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Explore Ghanaian Food You Never Knew Tasted Great


Traveling to Ghana can be great fun! However, just in case you lose your way in the myriad of other activities and forget that friends and family need to eat, you are forgiven. However, if you are looking at African meals that symbolize the values, history, and culture of Ghanaian culture, then look no further than these Ghanaian foods you never knew tasted great:

Tom Brown Porridge with Nuts

So you have Black History Month participants who have just finished an early morning tour of a famous site and you are at a loss as to what to serve for breakfast? Worry no more as this morning staple comes to your rescue.

Tom Brown porridge is a nutritious and healthy way to start the day and it enjoys a cult following among Ghanaians. Enjoyed by the young and old alike, Tom brown porridge is a tasty cornmeal that can be flavored with the addition of nuts, milk, and sugar sprinkling among others.

To up the ante, serve this meal with a slice or two of bread daubed with butter or freshly made bean cake balls for a culinary experience of a lifetime.

Kontomire Stew (Palava Sauce) with Boiled Yam and Plantain

Kontomire stew just about ticks all the right buttons for all who seek a spectacular meal that titillates the taste buds to no end. It has an interesting alias as well: Palaver sauce!  Maybe this name stems from the fact that this brew causes upheavals in one’s tummy, so much so that you will keep asking for more, more and more.

An assortment of meat, crunchy crustaceans, pieces of fish as well as a compendium of spices. Red palm oil rounds up this exciting medley of tastes on a plate. Oh, we can’t forget to mention that you should take this brew with its partners in culinary crime: boiled yam and plantain.

So next time your guests want a meal to laze away on a typical afternoon of festivities, look no further than Palaver sauce with its starchy accompaniments.

Jollof Rice

If Jollof rice does not make the cut as a prime Ghanaian recipe to celebrate Black History Month, one might as well close the books and head home! While this meal is prepared across vast swathes of the West African sub-continent, Ghanaians hold the unshakeable belief that they prepare the tastiest variety on demand.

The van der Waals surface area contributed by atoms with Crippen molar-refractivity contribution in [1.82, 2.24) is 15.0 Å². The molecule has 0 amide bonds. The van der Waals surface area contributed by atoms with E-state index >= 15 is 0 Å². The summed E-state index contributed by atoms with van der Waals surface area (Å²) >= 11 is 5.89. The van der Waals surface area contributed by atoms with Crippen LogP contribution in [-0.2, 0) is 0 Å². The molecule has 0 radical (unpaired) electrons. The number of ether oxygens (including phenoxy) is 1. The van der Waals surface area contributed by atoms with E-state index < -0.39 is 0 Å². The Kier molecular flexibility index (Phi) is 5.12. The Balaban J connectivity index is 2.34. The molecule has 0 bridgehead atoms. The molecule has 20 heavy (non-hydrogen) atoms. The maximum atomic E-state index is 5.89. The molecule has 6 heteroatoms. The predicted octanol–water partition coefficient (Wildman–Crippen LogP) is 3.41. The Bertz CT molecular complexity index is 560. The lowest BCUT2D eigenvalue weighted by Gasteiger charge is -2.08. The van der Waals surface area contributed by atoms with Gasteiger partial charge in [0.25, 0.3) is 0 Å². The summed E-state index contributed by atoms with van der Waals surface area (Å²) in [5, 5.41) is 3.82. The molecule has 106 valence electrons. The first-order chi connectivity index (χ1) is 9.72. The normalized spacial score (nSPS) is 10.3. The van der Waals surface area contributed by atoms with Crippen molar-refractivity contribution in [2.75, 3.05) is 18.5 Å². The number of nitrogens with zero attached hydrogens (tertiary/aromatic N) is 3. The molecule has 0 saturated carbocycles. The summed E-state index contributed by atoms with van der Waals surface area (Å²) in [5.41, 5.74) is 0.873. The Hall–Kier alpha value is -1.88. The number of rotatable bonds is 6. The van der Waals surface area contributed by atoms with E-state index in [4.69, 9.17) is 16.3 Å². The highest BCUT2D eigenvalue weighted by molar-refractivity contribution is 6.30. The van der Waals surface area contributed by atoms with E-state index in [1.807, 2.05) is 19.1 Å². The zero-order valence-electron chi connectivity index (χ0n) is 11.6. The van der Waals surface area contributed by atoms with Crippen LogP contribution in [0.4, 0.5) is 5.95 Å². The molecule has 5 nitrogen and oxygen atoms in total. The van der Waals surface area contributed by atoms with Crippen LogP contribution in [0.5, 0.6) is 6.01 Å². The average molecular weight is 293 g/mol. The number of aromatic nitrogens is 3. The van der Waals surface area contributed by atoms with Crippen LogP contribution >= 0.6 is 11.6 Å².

At its most basic, Jollof rice is a meal prepared with tomato sauce and served with meat or fish. Chicken serves as another great accompaniment. If you can steal some time from the annual celebration to watch its preparation, you will be enthralled to see the rice soak up the prepared juices/sauces and turn orange as it gets ready.

To further titillate the taste buds, you can request for fried plantain, salads and a bottle of any chilled drink to ground your enjoyment of this spectacular meal.

Banku and Tilapia

Your Black History Month culinary journey (with a Ghanaian bend) will be incomplete without tasting this mouth-watering dish, straight from the depths of the Gold Coast. Affectionately tagged a meal combination made in heaven but originating from Ghana, Banku and Tilapia ticks all the right buttons on many fronts: it is nutritious, it is tasty and leaves one asking for more.

A meal of two parts, it is worth giving some details of the two main constituents. Banku consists of corn dough and cassava dough, with varying amounts of water added according to the thickness desired. Banku is best served hot, so you can feel the sensations as you waffle down chunks of the meal.

For the Tilapia, sit back and enjoy how this fish is marinated with exciting condiments such as tomatoes, pepper, onions, lime among others.  Savor the aroma that results, as the fish is grilled or fried and prepare to eat to your heart’s (or rather your belly’s) satisfaction.

Tatale (Plantain Pancakes with Beans)

If you desire to treat your esteemed guests to a sumptuous meal that bears all the trappings of African perceptions and views, then look to Tatale. This is because Ghanaians ascribe national voting patterns to eating this meal. Also referred to as blouse and skirt, Tatale reminds Ghanaians of voting for one party at the presidential level and for another, at the state or local level.

In this case, the plantain cakes serve as the blouse while the beans denote the skirt. Others swear the combination is akin to two lovers, who are stuck in the infatuation stage of a prolonged/protracted honeymoon.

Leaving these amusing depictions aside, the meal is a sure bet to leave your guests wanting more. The pancakes come from mashed, overripe plantain, infused with spices and other ingredients in the frying stage. The beans come in the form of red and tasty stew that provides the perfect fodder for eating the pancakes.